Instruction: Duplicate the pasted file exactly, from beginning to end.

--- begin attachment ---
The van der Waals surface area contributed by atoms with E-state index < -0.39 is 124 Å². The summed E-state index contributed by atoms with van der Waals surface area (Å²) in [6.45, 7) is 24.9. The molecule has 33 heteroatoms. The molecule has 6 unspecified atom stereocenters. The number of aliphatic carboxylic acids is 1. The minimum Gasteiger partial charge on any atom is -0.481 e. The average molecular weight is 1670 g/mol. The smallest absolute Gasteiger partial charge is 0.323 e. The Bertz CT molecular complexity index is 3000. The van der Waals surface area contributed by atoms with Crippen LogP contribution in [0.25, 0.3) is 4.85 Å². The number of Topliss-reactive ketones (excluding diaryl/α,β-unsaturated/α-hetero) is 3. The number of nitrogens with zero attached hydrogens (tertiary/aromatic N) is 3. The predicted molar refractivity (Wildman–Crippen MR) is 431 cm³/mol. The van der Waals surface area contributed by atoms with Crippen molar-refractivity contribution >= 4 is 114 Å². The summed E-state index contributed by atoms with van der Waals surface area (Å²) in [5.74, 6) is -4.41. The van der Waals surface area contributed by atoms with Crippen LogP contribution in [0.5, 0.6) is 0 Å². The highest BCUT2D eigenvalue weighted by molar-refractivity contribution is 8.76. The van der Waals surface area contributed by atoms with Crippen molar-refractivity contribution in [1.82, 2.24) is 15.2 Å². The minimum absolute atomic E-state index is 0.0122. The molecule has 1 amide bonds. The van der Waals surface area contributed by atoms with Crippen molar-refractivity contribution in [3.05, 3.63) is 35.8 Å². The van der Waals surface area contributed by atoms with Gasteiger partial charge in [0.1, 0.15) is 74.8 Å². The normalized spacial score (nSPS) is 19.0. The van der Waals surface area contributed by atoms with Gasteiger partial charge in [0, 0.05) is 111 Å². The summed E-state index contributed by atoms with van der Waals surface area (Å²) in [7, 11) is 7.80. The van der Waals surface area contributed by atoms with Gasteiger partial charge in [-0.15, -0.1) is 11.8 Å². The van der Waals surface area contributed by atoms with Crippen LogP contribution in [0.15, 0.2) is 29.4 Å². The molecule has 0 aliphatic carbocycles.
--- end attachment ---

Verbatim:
The van der Waals surface area contributed by atoms with E-state index < -0.39 is 124 Å². The summed E-state index contributed by atoms with van der Waals surface area (Å²) in [6.45, 7) is 24.9. The molecule has 33 heteroatoms. The molecule has 6 unspecified atom stereocenters. The number of aliphatic carboxylic acids is 1. The minimum Gasteiger partial charge on any atom is -0.481 e. The average molecular weight is 1670 g/mol. The smallest absolute Gasteiger partial charge is 0.323 e. The Bertz CT molecular complexity index is 3000. The van der Waals surface area contributed by atoms with Crippen LogP contribution in [0.25, 0.3) is 4.85 Å². The number of Topliss-reactive ketones (excluding diaryl/α,β-unsaturated/α-hetero) is 3. The number of nitrogens with zero attached hydrogens (tertiary/aromatic N) is 3. The predicted molar refractivity (Wildman–Crippen MR) is 431 cm³/mol. The van der Waals surface area contributed by atoms with Crippen molar-refractivity contribution >= 4 is 114 Å². The summed E-state index contributed by atoms with van der Waals surface area (Å²) in [5.74, 6) is -4.41. The van der Waals surface area contributed by atoms with Crippen LogP contribution in [0.5, 0.6) is 0 Å². The highest BCUT2D eigenvalue weighted by molar-refractivity contribution is 8.76. The van der Waals surface area contributed by atoms with Crippen molar-refractivity contribution in [1.82, 2.24) is 15.2 Å². The minimum absolute atomic E-state index is 0.0122. The molecule has 1 amide bonds. The van der Waals surface area contributed by atoms with Crippen molar-refractivity contribution in [3.05, 3.63) is 35.8 Å². The van der Waals surface area contributed by atoms with Gasteiger partial charge in [0.1, 0.15) is 74.8 Å². The normalized spacial score (nSPS) is 19.0. The van der Waals surface area contributed by atoms with Gasteiger partial charge in [0, 0.05) is 111 Å². The summed E-state index contributed by atoms with van der Waals surface area (Å²) in [7, 11) is 7.80. The van der Waals surface area contributed by atoms with Gasteiger partial charge in [-0.15, -0.1) is 11.8 Å². The van der Waals surface area contributed by atoms with Crippen LogP contribution in [0.15, 0.2) is 29.4 Å². The molecule has 0 aliphatic carbocycles.